Materials Science

AkzoNobel Specialty Chemicals introduces safer organic peroxide system to the USA PVC market

AkzoNobel Specialty Chemicals will start supplying the first-ever emulsion-based organic peroxides in the USA for the manufacture of polyvinyl chloride (PVC). The emulsion products are safer alternatives to solvent-based peroxides for making PVC, a plastic used in everyday applications including pipes, doors, windows and home siding.

“Organic peroxides often decompose at very low temperatures, which can lead to combustion when not stored or handled properly,” explains Rob van de Graaf, Director of Sales, Americas – Polymer Chemistry. “Emulsions contain water, significantly reducing the chance of combustion, and increasing the safety of transport, storage and handling. The improved safety characteristics also allow for bulk storage and fully automated handling, reducing the risk of manual operation mishaps.”

Emulsion-based peroxides also contain an anti-freeze agent, preventing the ice crystal formation that sometimes occurs in solvent-based solutions, which can affect the feeding of initiator to the polymerization reaction. This also improves the product quality of the finished PVC product.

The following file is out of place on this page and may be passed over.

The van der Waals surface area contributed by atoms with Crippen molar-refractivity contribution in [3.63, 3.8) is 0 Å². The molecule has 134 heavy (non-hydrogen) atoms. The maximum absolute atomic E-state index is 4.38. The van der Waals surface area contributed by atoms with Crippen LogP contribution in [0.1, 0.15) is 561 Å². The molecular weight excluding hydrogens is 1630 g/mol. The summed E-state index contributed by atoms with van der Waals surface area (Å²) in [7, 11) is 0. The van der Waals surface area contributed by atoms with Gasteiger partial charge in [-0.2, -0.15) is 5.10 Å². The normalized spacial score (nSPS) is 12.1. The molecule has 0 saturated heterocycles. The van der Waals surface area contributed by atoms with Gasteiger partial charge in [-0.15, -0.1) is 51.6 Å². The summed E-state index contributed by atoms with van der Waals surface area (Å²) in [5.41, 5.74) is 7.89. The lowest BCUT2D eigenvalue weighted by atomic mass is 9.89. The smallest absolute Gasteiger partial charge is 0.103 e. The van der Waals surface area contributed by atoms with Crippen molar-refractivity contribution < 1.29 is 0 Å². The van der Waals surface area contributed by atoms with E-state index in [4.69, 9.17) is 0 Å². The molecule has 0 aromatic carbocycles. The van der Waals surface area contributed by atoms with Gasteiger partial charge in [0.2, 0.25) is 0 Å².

“European PVC manufacturers are already using our emulsion-based organic peroxides. With the introduction to the USA, we believe our customers there will realise the same benefits and we are confident that the organic peroxide emulsion market will continue to grow,” says Johan Landfors, Member of the Executive Committee responsible for Polymer Chemistry.

Emulsion-based peroxides are also used in the company’s Continuous Initiator Dosing (CiD) technology. With CiD, heat production in a PVC reactor is controlled by the dosing of the peroxide during the polymerisation process. This optimizes cooling capacity and reduces batch time by 20 to 40%, leading to an increase in overall capacity. It also further improves the PVC polymerization safety by being able to stop the polymerisation reaction at any moment, thus preventing run-away reactions.